- Piloting an Access to Work Adjustments Passport to help smooth the transition into employment and support people changing jobs. Pilots will be taking place this year focussing on young people leaving education and veterans leaving the armed forces. The Adjustments Passport will capture the in-work support needs of the individual and empower them to have confident discussions about adjustments with employers. It will also set an expectation with the employer that specialist aids and appliances move when their employee progresses in work or moves post.
- Investing £300 million to create places, improve existing provision in schools and make accessibility adaptations for children and young people with Special Educational Needs and Disabilities.
To make sure disabled people can live in homes adapted to their needs, we’re taking action to:
Raise the accessibility requirements for new homes and adapt existing homes using the £573 million Disabled Facilities Grant to make changes like widening doors, installing ramps, fitting stair lifts or installing a downstairs bathroom.
Mandating that 10% of homes built through the £11.5 billion Affordable Homes Programme 2021-26 will be for supported housing, boosting availability of good homes for those with additional needs. This target is designed to make more homes available to people with additional needs.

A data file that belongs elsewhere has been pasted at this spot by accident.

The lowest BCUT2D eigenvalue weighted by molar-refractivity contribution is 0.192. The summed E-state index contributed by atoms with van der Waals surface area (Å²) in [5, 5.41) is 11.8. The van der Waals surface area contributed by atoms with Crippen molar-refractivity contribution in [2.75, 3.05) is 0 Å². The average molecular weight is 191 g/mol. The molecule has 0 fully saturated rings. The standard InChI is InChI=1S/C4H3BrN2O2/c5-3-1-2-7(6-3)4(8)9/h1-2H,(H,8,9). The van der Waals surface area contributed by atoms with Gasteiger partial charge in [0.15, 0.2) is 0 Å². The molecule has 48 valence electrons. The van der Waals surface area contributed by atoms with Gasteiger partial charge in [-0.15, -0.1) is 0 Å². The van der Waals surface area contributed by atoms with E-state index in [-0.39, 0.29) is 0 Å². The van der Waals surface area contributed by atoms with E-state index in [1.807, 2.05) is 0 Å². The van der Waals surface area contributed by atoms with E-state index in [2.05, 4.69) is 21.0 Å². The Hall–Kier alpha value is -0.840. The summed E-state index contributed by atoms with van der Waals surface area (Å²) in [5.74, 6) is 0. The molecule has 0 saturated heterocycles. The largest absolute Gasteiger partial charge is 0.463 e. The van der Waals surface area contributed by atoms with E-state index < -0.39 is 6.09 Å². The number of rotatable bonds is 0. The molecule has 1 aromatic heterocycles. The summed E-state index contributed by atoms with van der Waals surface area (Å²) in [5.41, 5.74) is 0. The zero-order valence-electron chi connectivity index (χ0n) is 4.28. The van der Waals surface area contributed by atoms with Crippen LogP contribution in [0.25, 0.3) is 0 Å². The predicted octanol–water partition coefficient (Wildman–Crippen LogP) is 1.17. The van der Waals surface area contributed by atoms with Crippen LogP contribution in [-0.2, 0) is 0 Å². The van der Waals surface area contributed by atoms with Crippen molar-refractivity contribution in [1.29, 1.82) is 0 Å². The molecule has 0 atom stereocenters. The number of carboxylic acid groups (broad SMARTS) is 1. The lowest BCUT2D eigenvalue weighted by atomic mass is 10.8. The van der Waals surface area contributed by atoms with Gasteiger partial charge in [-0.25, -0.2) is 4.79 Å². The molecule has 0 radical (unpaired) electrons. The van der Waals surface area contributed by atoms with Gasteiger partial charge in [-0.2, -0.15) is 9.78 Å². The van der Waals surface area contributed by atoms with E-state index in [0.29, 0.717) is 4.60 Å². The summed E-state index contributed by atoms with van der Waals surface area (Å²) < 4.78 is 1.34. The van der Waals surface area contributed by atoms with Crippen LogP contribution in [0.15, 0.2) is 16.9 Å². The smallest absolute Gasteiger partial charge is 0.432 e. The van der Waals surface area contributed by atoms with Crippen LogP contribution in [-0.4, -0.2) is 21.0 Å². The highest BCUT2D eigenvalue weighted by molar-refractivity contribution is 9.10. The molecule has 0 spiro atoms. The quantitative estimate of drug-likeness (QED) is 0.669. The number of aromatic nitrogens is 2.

The strategy outlines new technology making rail journeys easier and more accessible including:
- Enabling disabled passengers to contact staff from their seat on the train with the new support in place by end of March 2022, with DfT supporting innovative projects that will improve communication for disabled passengers and others with reduced mobility on rail services. Projects will be supported with between £50k and £400k and will use new technology to make using the railways easier and more accessible.
The Disability Strategy also covers a range of other areas including access to justice, culture and the arts. It marks the first cross-government endeavour to improve disabled people’s everyday lives with legislation, policy and funding from across all corners of government.
Minister for Disabled People Justin Tomlinson said:
"For the first time, we have real cross-government focus, with clearly set out priorities and aims.
"We are absolutely committed to putting disabled people at the heart of government policy making and service delivery. Their voices, insights and experiences are central to this strategy and our future approach. By engaging disabled people, their families, carers and organisations, collectively we will deliver real and lasting change.
"That’s empowered us to focus on the things disabled people tell us are most important to them, and crucially they’ll be able to hold us to account as we deliver real and lasting change."
Findings from the UK Disability Survey which had over 14,000 respondents showed many disabled people feel held back in their everyday lives by the negative attitudes of others, ranging from awkwardness and misguided empathy to outright hostility; by poorly designed homes, transport infrastructure, and public buildings and facilities or by a lack of support at school and at work.